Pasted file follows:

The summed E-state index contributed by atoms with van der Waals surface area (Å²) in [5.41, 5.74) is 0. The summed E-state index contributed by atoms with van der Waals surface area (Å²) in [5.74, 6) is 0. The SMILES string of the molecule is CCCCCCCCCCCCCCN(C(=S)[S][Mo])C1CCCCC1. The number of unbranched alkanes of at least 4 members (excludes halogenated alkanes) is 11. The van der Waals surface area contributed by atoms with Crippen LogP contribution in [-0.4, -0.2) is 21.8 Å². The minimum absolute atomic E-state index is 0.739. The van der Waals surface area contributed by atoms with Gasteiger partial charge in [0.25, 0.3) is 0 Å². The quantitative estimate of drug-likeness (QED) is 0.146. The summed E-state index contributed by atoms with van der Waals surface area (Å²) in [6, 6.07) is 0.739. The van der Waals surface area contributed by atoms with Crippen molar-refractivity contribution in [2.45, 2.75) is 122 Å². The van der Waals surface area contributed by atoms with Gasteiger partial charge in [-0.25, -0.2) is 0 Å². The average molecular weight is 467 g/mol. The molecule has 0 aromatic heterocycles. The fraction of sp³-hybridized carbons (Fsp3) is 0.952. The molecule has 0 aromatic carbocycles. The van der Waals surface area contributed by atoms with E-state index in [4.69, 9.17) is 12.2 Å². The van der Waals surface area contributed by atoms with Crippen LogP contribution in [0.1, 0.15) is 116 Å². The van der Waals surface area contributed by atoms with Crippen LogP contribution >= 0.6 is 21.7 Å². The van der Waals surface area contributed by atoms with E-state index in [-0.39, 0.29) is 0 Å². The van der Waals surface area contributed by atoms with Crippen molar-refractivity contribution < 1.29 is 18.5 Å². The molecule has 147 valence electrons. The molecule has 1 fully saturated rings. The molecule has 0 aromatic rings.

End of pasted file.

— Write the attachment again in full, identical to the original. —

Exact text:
The summed E-state index contributed by atoms with van der Waals surface area (Å²) in [5.41, 5.74) is 0. The summed E-state index contributed by atoms with van der Waals surface area (Å²) in [5.74, 6) is 0. The SMILES string of the molecule is CCCCCCCCCCCCCCN(C(=S)[S][Mo])C1CCCCC1. The number of unbranched alkanes of at least 4 members (excludes halogenated alkanes) is 11. The van der Waals surface area contributed by atoms with Crippen LogP contribution in [-0.4, -0.2) is 21.8 Å². The minimum absolute atomic E-state index is 0.739. The van der Waals surface area contributed by atoms with Gasteiger partial charge in [0.25, 0.3) is 0 Å². The quantitative estimate of drug-likeness (QED) is 0.146. The summed E-state index contributed by atoms with van der Waals surface area (Å²) in [6, 6.07) is 0.739. The van der Waals surface area contributed by atoms with Crippen molar-refractivity contribution in [2.45, 2.75) is 122 Å². The van der Waals surface area contributed by atoms with Gasteiger partial charge in [-0.25, -0.2) is 0 Å². The average molecular weight is 467 g/mol. The molecule has 0 aromatic heterocycles. The fraction of sp³-hybridized carbons (Fsp3) is 0.952. The molecule has 0 aromatic carbocycles. The van der Waals surface area contributed by atoms with E-state index in [4.69, 9.17) is 12.2 Å². The van der Waals surface area contributed by atoms with Crippen LogP contribution in [0.1, 0.15) is 116 Å². The van der Waals surface area contributed by atoms with Crippen LogP contribution >= 0.6 is 21.7 Å². The van der Waals surface area contributed by atoms with E-state index in [-0.39, 0.29) is 0 Å². The van der Waals surface area contributed by atoms with Crippen molar-refractivity contribution < 1.29 is 18.5 Å². The molecule has 147 valence electrons. The molecule has 1 fully saturated rings. The molecule has 0 aromatic rings.